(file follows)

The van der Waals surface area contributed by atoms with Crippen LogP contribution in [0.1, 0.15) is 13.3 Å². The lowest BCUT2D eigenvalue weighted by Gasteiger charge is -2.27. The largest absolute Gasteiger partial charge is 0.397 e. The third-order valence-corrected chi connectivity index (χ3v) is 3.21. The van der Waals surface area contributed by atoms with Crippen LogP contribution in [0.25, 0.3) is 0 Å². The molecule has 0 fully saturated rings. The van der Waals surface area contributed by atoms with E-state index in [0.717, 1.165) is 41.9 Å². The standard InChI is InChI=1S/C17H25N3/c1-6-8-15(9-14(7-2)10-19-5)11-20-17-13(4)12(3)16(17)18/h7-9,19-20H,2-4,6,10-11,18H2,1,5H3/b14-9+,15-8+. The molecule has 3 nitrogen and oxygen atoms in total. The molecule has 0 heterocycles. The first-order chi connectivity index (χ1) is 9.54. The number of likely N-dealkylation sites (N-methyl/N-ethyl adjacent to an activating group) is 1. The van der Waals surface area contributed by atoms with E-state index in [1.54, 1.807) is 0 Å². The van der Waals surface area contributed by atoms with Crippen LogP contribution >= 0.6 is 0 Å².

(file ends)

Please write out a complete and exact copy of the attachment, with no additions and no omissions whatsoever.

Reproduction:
The van der Waals surface area contributed by atoms with Crippen LogP contribution in [0.1, 0.15) is 13.3 Å². The lowest BCUT2D eigenvalue weighted by Gasteiger charge is -2.27. The largest absolute Gasteiger partial charge is 0.397 e. The third-order valence-corrected chi connectivity index (χ3v) is 3.21. The van der Waals surface area contributed by atoms with Crippen LogP contribution in [0.25, 0.3) is 0 Å². The molecule has 0 fully saturated rings. The van der Waals surface area contributed by atoms with E-state index in [0.717, 1.165) is 41.9 Å². The standard InChI is InChI=1S/C17H25N3/c1-6-8-15(9-14(7-2)10-19-5)11-20-17-13(4)12(3)16(17)18/h7-9,19-20H,2-4,6,10-11,18H2,1,5H3/b14-9+,15-8+. The molecule has 3 nitrogen and oxygen atoms in total. The molecule has 0 heterocycles. The first-order chi connectivity index (χ1) is 9.54. The number of likely N-dealkylation sites (N-methyl/N-ethyl adjacent to an activating group) is 1. The van der Waals surface area contributed by atoms with E-state index in [1.54, 1.807) is 0 Å². The van der Waals surface area contributed by atoms with Crippen LogP contribution >= 0.6 is 0 Å².